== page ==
On LF, one way to get around the problem of coarse tuning steps in a receiver is to use an upconverter with a fine-tuning adjustment on the crystal local oscillator. The oscillator can be adjusted by tuning to a known LF reference such as WWVB on 60 kHz. Most NDBs are not precise enough for use as an accurate frequency reference.

Receiving BPSK with COHERENT

The documentation provided with the COHERENT software covers all of the details of operation. However, there are a lot of features and options which can make it a bit daunting to get things running the first time. These notes are not intended as a substitute for reading the COHERENT documentation, but as an aid to avoiding some common pitfalls. Much of what is said below is redundant if you've studied the documentation carefully, although it sometimes helps to read something twice. Here's an attempt to walk through the requirements for a typical operation like trying to catch a distant LowFER beacon.

If you're a Windows user, the best advice for running COHERENT under Windows (even under the MS-DOS prompt in Windows 3.1) is: "Don't!" COHERENT may sorta run under Windows 95. (So far I've successfully evaded WIN 95 and can't speak from personal experience.) To avoid problems, exit from Windows completely, and in the case of Windows 95, re-boot into DOS mode. I understand that the procedure is to hit the F8 key during the boot process when "Starting WIN 95" appears on the screen, then choose Option 6.

In order to receive BPSK signals, the receiver must be tuned to the exact frequency of the signal, and the COHERENT software must be set to the speed and error-correcting mode being transmitted. There is no way except trial and error to analyze the signal "on the fly" to determine whether it's MS25, MS50, MS100, etc., or if the coding is ASCII, ET 1 or ET 2. A trained ear might help in making an educated guess if the signal is strong enough; a luxury we rarely have on the LowFER band. Anyone who has tried the trial and error technique to lock on to a weak BPSK signal will agree that there are better ways to spend your time. That's why it is important to have up-to-date information on the frequency, speed and mode of LowFER BPSK signals. If you want to receive LowFER BPSK signals, subscribe to the lowfer reflector (lowfer@qth.net) and keep checking the Longwave Message Board for station schedule updates. For BPSK beacon operators, it is even more important to make sure that messages are sent to lwcanews@aol.com and to lowfer@qth.net if there are any changes to the beacon. Otherwise you are wasting your time because nobody will "hear" your signal!

We'll assume that the receiver is properly tuned, and that correct operation of the S-D board has been verified using the TUNER utility or one of the FFT spectral display programs. We'll also assume that the S-D board is connected to the COM2 serial port and that you want to receive at MS25. (Defaults are COM1, MS100 if you don't enter anything on the command line.) The command to start COHERENT with these settings would be (case insensitive):


You can include other parameters on the command line, but the only one that's necessary is the COM port setting, and then only if it is other than COM1. Everything but the COM port can be changed by entering commands or using the mouse while COHERENT is running. After hitting ENTER, the COHERENT display should come up on the screen. The screenshot below shows what you would see if you had successfully synced on MedFER beacon "MIN" while it was sending at MS25, ET1.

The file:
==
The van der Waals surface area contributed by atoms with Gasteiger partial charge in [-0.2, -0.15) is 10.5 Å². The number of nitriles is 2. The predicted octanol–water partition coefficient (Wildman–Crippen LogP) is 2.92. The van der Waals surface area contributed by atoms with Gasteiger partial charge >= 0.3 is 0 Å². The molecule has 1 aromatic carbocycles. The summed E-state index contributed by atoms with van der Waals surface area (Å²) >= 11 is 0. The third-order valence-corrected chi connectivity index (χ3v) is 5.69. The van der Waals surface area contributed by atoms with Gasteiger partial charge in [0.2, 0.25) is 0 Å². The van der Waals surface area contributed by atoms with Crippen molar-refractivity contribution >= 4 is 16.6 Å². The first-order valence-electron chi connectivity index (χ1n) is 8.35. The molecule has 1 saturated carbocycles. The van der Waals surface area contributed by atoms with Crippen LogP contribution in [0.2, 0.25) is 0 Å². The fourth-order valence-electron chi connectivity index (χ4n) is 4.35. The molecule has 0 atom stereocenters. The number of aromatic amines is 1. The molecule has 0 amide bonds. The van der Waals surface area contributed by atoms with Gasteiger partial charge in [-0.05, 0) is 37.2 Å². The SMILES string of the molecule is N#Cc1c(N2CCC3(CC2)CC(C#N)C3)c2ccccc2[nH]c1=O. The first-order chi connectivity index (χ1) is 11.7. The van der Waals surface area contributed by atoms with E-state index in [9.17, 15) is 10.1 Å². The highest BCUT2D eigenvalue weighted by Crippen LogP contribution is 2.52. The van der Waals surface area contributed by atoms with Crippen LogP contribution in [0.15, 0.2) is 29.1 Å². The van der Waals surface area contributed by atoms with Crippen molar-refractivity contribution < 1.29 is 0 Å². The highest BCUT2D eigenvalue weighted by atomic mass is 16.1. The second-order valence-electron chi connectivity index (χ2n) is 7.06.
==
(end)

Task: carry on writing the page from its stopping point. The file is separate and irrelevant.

Here is what was done to get to this point: The COM port and speed were set on the DOS command line, so no change was required after the program started. In the upper left corner of the screen, just under the version number of COHERENT (I happened to be using v7.3b at the time), there is a verification that we are set for COM2 and MS25. I toggled ET1 on by clicking the left mouse button on the asterisk just to the right of where the screen says "ET1 ON". (When the program first came up, the display said "ET1 OFF".) An alternative to using the mouse is to hit the ESCAPE key to bring up the command mode, then type ET 1, followed by the ENTER key. When entering commands with number arguments like ET 1, ET 2, or SYNC 30, it is necessary to put a space between the command and the number. However, when changing the speed, you do NOT use a space. For example, MS50, not MS 50 !! If you enter MS 50 (with a space), COHERENT will dutifully show MS 50 in the status screen, but the speed will return to the default value of MS100.

If the S-D board is connected to the correct COM port and is working, the "MARK Ampl:" and "SPACE Ampl:" status indicators should show some numbers that vary with time, even if no receiver is connected or if the receiver gain is turned all the way down. As you increase the audio input to the S-D board, the numbers should get larger, and eventually the "AUTOTRACK" indicator will start to flash the "CLIPPING" message. The receiver gain should be set at the point where the CLIPPING indication flashes only occasionally. Now we need to tell COHERENT to try to sync on the incoming signal -- it won't initiate the sync process by itself. A shortcut has been provided to toggle the SYNC function on and off, which is very useful in multiple-party contacts. Just hit the END key (not the one on the number pad, unless NUMLOCK is turned off). The SYNC indicator should begin flashing, and characters should begin printing on the screen immediately (unless you've synced to a strong station that's sending nothing but ASCII NUL characters or spaces). Garbage characters will print even if no receiver is connected. However, when you hit the ESCAPE key and bring up the command summary at the bottom of the screen (as I had done in the screenshot above), printing of received characters is suspended until you get out of the command mode.